The first and fundamental component of eating intuitively is to eat when you’re hungry and to eat until you’re full. You want to learn to become aware of your body.
What does it want and need and when does it need it?
Start asking questions. Consider checking in with your body on an hourly basis.
Ask yourself, am I hungry? Learn to recognize what hunger feels like. It can take some time to get used to this feeling. Most people wait until they’re famished or they just eat by the clock. Start learning your hunger signals. And honor them by eating when you feel them.
Ask yourself, “Am I beginning to feel full?” It takes your body a full 20 minutes to send this message. If you gobble down your food, you’re not going to get the signal until long after you’ve finished eating. This means that you may miss the signs. So part of learning to assess fullness is to slow down when you’re eating.
It’s also a balancing act because you want to stop eating before you feel full.
Again, this can take some time to learn.
As you eat your meals over the next week, pause several times during the meal and tune into your body and your digestive system.
- How does it feel?
- Is it full?
- What does “full” feel like?
- And what does almost full feel like?
Start asking yourself why you’re craving a food or avoiding a food.
Awareness is as much mental as it is physical. It’s important to learn your triggers.
We talked about emotional eating earlier. Emotions and your mental state help you make decisions about your food.
When you find yourself craving a snack, ask yourself why you’re craving it.
Don’t judge your reasons for wanting a particular food, just become aware of your reasons.
There’s strength and power in knowing that you want a cookie because you’re stressed. Then you can make an educated decision about that cookie.
As you go through your day and you find yourself thinking about food or craving a particular food, ask yourself why you want it.
2. Stock Your Shelves
Take a trip through your home including your pantry, cupboards, and refrigerator.
Consider removing the items that you want to cut back on. If you think foods might trigger you to binge, throw them away until you’re stronger.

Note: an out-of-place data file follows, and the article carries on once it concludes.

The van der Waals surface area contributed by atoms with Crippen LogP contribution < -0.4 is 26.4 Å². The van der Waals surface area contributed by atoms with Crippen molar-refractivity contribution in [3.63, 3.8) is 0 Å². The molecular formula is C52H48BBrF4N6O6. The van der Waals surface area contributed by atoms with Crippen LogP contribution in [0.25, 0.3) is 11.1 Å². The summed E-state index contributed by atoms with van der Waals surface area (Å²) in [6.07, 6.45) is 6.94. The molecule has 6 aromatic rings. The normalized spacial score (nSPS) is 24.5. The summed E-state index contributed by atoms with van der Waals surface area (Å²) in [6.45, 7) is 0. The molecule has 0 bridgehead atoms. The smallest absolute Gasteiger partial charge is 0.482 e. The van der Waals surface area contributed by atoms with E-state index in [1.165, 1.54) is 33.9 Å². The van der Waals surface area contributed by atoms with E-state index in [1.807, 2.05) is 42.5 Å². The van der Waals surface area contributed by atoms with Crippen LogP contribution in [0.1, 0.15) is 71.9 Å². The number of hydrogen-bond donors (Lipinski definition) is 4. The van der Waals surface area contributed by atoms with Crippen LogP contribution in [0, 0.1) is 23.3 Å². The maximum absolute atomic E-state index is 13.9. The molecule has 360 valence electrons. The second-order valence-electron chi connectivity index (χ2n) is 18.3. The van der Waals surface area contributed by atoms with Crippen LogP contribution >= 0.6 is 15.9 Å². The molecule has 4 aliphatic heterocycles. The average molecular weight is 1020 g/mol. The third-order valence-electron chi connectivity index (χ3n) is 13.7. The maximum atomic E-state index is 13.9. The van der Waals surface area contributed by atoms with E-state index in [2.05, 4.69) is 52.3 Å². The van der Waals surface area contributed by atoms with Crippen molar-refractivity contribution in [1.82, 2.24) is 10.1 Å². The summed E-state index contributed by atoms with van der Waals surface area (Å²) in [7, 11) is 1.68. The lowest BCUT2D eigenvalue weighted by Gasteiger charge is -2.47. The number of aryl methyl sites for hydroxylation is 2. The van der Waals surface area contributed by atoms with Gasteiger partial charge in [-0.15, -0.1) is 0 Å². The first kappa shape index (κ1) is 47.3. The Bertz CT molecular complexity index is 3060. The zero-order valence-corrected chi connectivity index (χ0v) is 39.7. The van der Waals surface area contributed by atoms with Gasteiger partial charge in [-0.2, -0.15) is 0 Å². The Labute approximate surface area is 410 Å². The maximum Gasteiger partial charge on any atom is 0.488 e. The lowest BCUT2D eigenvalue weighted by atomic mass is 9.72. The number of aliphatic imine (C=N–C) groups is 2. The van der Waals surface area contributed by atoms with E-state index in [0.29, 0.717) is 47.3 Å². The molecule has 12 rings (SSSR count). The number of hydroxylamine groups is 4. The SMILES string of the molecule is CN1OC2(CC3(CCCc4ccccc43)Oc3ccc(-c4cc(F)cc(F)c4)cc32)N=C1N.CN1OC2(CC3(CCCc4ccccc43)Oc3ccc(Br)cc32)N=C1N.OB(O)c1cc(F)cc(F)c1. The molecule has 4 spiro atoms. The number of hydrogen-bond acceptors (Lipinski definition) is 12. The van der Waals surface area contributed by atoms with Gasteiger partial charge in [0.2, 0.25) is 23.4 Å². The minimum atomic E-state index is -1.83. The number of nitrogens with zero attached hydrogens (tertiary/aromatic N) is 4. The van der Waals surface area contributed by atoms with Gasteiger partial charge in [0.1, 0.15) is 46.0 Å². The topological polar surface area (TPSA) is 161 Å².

Stock your home with healthy foods that you know you will enjoy eating. Start looking for delicious recipes and fun and tasty foods.
Keep in mind that eating is supposed to be enjoyable so buy plenty of good quality, tasty foods.
3. Find Aternatives to Food
There will be challenges to your intuitive eating process. There will be times when stress, fatigue, and pressure from the outside world will influence your eating choices.
This is okay. It’s a learning process.
The goal is to begin to identify alternatives for these challenges. Remember that alternatives can be anything that works for you.
If you eat unconsciously when you’re stressed, you might find that listening to a song or watching a YouTube video on mindful eating.
My favorite lately is this video from Mel Robbins on how to stop cravings. Check it out:
I’ve been testing Mel’s process and it works for me. When I mindlessly go looking for unhelpful foods, I use the 5 Second Rule to do a pattern interrupt.
It’s important to understand and to fully embrace that intuitive eating is a process. It’s about relaxing a bit and learning to feed your body the way it needs to be fed.
Instead of listening to your negative and limiting thoughts about food and your body, you listen to your body and respect all that it does and will do for you.
Intuitive Eating Steps for Beginners
Government food guidelines are based on selling specific commodities, like wheat, corn, and dairy. Commodities are products that can be traded.
Food guidelines are based first and foremost on keeping commodities moving. Not on improving your health.